Must be available 24 hours a day
That is where the overwhelming day’s work for a top official in sport comes in. Common to all branches of sports that Sogn followed were the demanding days with long meetings, travel and an expectation to always be available.
“The working day of a top official in sport is extremely hectic. They must be available 24/7. It is often crisis-oriented and unpredictable. Telephone calls come at almost any hour, day or night. There is a lot of travelling, and there are always meetings with NIF, local associations and other special federations,” says Sogn and summarises:
“The optimal top official has few obligations at home.”
“She (his wife) was crucial in many ways. She got involved in FAU and so on, but she's always taken on a lot, a disproportionate amount of responsibility. I don't think I would have been able to do as much as I did, without her. I don't think so. How to solve it, that both get to use their resources, it's not easy.”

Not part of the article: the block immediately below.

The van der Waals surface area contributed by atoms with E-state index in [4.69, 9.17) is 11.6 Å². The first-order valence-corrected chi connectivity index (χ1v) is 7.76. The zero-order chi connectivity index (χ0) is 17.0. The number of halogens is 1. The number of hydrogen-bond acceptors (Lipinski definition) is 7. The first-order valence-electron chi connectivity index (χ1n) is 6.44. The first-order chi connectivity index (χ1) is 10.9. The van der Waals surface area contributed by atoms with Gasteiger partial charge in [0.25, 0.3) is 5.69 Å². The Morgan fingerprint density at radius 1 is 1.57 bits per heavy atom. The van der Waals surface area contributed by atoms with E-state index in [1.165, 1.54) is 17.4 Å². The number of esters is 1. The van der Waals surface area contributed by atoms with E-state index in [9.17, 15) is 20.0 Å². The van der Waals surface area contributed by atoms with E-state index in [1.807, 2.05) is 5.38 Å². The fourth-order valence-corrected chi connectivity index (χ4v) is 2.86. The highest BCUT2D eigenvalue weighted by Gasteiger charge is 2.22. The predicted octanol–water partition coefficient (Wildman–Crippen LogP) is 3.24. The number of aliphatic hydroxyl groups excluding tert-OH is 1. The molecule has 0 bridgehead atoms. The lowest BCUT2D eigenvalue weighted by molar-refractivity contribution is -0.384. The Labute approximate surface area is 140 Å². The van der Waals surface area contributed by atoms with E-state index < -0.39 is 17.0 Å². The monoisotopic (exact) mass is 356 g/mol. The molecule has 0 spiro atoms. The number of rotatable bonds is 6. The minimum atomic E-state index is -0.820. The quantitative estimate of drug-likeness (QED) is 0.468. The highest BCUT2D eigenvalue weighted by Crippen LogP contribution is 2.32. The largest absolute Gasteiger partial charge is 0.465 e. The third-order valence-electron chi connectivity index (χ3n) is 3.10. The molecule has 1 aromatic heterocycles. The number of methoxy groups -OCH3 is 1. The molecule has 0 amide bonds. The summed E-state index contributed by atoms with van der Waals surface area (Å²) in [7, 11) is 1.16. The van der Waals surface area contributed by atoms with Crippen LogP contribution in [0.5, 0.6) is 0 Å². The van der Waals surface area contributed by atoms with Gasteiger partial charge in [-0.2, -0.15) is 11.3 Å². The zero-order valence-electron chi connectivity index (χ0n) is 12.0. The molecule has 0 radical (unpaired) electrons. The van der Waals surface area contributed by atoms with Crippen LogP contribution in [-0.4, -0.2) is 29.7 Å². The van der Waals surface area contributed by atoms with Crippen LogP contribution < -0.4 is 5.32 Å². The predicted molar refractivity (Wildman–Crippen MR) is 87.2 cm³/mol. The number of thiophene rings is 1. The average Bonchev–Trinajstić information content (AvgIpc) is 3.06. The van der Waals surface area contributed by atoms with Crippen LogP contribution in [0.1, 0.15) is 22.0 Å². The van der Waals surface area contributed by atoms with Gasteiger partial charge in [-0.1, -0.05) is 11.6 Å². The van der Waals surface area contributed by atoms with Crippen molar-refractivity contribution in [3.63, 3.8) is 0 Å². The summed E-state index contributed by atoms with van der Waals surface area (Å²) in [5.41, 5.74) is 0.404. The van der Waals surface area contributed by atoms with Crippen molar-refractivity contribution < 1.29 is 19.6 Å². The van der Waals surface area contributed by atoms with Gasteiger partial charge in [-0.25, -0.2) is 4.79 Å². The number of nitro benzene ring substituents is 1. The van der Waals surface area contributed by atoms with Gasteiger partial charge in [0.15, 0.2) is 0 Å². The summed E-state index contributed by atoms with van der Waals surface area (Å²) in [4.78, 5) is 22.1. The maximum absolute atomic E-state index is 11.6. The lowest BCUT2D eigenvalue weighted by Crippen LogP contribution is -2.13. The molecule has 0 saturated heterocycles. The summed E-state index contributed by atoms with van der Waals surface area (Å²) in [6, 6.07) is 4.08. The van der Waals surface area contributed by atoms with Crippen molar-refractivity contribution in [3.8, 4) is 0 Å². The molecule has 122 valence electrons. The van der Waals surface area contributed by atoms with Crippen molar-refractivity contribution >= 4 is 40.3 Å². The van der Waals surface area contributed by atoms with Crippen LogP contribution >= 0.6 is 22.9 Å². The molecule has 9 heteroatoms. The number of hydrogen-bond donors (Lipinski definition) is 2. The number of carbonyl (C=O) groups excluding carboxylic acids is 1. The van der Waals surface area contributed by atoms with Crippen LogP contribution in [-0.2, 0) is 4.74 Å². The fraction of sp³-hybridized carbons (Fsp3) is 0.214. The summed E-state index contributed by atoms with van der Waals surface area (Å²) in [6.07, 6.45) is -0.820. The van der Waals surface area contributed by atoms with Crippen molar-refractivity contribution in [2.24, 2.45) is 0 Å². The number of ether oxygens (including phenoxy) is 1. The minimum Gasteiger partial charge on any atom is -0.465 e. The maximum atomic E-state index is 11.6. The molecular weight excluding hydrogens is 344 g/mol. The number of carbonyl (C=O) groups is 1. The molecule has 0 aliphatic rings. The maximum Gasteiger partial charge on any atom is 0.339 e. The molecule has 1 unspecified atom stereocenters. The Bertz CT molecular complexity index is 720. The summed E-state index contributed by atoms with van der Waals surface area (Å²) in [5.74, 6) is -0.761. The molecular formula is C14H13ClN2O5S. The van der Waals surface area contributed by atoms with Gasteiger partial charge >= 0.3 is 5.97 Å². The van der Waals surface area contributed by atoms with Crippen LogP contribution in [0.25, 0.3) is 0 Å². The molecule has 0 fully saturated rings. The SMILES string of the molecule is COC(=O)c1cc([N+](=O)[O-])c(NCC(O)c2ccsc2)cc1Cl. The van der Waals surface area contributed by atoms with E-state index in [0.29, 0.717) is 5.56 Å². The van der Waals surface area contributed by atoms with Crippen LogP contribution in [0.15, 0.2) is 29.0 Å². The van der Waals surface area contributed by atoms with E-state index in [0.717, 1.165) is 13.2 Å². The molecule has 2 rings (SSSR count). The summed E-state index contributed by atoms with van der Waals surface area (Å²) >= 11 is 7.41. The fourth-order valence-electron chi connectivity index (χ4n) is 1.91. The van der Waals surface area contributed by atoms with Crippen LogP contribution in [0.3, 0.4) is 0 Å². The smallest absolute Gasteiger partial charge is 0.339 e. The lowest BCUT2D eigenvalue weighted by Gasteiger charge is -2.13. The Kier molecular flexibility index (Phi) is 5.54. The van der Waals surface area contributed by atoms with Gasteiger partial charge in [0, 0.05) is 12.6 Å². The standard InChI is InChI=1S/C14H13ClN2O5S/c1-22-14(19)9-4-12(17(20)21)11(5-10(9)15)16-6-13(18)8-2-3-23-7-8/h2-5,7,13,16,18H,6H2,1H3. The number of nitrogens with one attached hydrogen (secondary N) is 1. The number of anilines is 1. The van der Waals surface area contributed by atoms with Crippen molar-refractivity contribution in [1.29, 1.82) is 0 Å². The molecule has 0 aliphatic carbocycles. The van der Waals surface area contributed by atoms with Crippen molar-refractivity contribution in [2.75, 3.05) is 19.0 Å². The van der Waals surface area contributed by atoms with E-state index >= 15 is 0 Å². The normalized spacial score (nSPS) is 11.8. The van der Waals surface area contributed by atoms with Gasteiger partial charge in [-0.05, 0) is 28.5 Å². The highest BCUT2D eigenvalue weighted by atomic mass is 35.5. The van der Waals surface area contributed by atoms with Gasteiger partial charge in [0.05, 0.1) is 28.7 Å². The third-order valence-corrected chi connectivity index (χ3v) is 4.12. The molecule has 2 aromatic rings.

It is these everyday logistics that have eventually become the consistent theme in the doctoral candidate’s project.
A key question has been: who is it who can be a top official in sport with this intense everyday work?
“The top officials I interviewed were very dependent on having a ‘ground crew’ who could take care of things at home.”
Sogn asks whether it is then possible to get as equal and diverse an organisation as sport so wants to have.
“Far from everyone can or wants to have this ground crew. The result is that it is a very homogeneous group that can be at the top of Norwegian sport.”
Many power struggles